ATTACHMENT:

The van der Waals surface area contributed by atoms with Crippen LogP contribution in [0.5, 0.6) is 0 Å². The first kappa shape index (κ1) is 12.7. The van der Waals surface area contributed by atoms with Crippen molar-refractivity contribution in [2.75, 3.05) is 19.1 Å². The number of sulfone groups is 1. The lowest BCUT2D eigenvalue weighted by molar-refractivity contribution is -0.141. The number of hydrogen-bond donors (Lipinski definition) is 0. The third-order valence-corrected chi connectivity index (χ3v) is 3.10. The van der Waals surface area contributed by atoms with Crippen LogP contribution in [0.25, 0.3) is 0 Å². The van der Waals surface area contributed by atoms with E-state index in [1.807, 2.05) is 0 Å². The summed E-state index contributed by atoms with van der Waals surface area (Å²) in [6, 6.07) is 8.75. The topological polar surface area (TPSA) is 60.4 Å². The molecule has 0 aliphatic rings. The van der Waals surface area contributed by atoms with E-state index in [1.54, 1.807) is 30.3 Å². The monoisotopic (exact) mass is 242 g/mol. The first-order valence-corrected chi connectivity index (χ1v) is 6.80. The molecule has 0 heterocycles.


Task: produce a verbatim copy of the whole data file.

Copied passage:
The van der Waals surface area contributed by atoms with Crippen LogP contribution in [0.5, 0.6) is 0 Å². The first kappa shape index (κ1) is 12.7. The van der Waals surface area contributed by atoms with Crippen molar-refractivity contribution in [2.75, 3.05) is 19.1 Å². The number of sulfone groups is 1. The lowest BCUT2D eigenvalue weighted by molar-refractivity contribution is -0.141. The number of hydrogen-bond donors (Lipinski definition) is 0. The third-order valence-corrected chi connectivity index (χ3v) is 3.10. The van der Waals surface area contributed by atoms with Crippen LogP contribution in [0.25, 0.3) is 0 Å². The van der Waals surface area contributed by atoms with E-state index in [1.807, 2.05) is 0 Å². The summed E-state index contributed by atoms with van der Waals surface area (Å²) in [6, 6.07) is 8.75. The topological polar surface area (TPSA) is 60.4 Å². The molecule has 0 aliphatic rings. The van der Waals surface area contributed by atoms with E-state index in [1.54, 1.807) is 30.3 Å². The monoisotopic (exact) mass is 242 g/mol. The first-order valence-corrected chi connectivity index (χ1v) is 6.80. The molecule has 0 heterocycles.